This book just ate my weekend. It’s not the kind of book I would pick up on my own, or expect to like. I am not just saying that because it is filled with painful truths about how white people like me use our power to hurt black and brown people in America. I am also saying that because it is nonfiction, modern, American, and a memoir.
Lucky for me, a book club I recently joined is reading it this month. After failing to finish either of the past two months’ selections on time, I thought maybe I should get going on this one. I’ve been carrying it around with me for about a week and had gotten about 10 pages in. I had been warned that it contained discussion of sexual abuse, sexual violence, physical abuse, and racial violence. I was afraid to read it. But the first 10 pages were so well-written and compelling that I kind of wanted to anyway.
Yesterday morning I had some mental space and I sat down with it for a bit. Thinking I would push through 20 pages or so a day and in this manner finish the book by the end of the month. Push, my ass. Next thing I knew I had read 100 pages and desperately needed to pee. I forced myself to put it down, pee, and do what I was supposed to be doing with the day. Last night, supposedly sleeping, another 60 pages. And just now, supposedly working and getting ready for the week, the book is done and I again ignored needing desperately to pee for over an hour.
The book is gloriously well-written, and not in a generic way. Laymon plays with language, black language and white language, in lyrical sweeps that allow one to become deeply present in his story. The language is clear, never getting in the way of the meaning, but also so much more than just a vehicle for the story. I haven’t read something that I loved like this simply for the sake of its use of words, maybe ever.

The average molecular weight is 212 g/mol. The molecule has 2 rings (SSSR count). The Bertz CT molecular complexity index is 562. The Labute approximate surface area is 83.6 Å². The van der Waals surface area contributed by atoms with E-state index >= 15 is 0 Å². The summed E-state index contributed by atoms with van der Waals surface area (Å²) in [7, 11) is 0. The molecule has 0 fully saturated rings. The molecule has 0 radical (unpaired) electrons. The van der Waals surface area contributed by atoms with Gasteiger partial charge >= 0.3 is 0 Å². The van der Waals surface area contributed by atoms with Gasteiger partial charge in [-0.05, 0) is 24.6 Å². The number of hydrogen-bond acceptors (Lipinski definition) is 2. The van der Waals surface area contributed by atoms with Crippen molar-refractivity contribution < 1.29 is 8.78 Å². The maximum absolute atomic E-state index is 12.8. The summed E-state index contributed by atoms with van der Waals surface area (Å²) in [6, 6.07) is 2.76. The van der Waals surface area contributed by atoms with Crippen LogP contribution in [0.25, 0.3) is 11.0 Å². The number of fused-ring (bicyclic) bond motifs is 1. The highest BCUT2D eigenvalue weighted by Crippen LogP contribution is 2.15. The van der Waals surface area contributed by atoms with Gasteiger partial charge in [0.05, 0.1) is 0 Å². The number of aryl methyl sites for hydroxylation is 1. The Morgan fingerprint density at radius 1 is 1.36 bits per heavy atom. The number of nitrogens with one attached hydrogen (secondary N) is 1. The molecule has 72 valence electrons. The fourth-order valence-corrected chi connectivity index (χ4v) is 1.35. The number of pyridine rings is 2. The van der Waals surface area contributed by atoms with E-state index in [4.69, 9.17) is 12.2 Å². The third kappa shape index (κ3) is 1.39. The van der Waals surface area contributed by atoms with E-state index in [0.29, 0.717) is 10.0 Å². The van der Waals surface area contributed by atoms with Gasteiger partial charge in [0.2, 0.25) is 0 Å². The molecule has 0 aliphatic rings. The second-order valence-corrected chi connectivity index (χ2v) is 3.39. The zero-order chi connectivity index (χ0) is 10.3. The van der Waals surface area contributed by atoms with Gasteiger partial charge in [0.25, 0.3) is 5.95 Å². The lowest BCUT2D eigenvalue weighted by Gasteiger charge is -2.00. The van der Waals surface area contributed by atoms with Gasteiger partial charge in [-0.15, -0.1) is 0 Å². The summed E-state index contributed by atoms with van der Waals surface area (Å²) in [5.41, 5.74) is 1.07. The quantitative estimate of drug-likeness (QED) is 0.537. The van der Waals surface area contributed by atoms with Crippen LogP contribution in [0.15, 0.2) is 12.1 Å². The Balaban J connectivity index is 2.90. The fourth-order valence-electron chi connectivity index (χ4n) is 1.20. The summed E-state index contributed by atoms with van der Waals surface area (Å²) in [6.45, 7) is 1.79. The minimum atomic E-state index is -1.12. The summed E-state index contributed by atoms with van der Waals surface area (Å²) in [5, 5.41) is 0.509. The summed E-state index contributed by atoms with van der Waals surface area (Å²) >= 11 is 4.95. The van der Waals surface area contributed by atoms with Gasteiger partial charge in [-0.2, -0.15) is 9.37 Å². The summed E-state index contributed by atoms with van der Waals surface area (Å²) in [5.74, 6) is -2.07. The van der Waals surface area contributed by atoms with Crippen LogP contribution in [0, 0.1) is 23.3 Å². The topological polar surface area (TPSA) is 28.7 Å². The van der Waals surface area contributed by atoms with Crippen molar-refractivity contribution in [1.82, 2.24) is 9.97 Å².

More, it is honest to the bone. There is no holding back, no hiding, and no excuses, not for Laymon, not for any of his fellow travelers, and certainly not for me. Also, it is just nonlinear, elliptical, and confusing enough– it tugs you along trying to figure out what will or has happen(ed), without ever being lost enough to become distracted.
My brain has been stretched and opened in ways it never has before. Never in my life have I felt so close to actually understanding the challenges of growing up black and male and poor in Mississippi. Never have the reasons why my thoughts and behaviors about race in America are so inadequate been explained quite so well, demonstrated quite so thoroughly. As a cis, straight, white, wealthy American, I am so sheltered from so much of what he describes that I never hoped to feel like I got it. I know I still don’t really get it, because one of the things I got from the book is that I have no hope of ever really getting it, but at least I got a hint, an inkling, a flash. And a sense of the importance of working for more.
There’s more, much more, to the book than that–a different perspective on eating disorders, on sexual violence, on feminism, on teaching, and on higher education in America. I can’t possibly begin to do it justice, so let me just say that if you haven’t read it, do so now. Just be warned that you better have a free day or two in front of you, because you won’t get anything done until you finish it, once you start.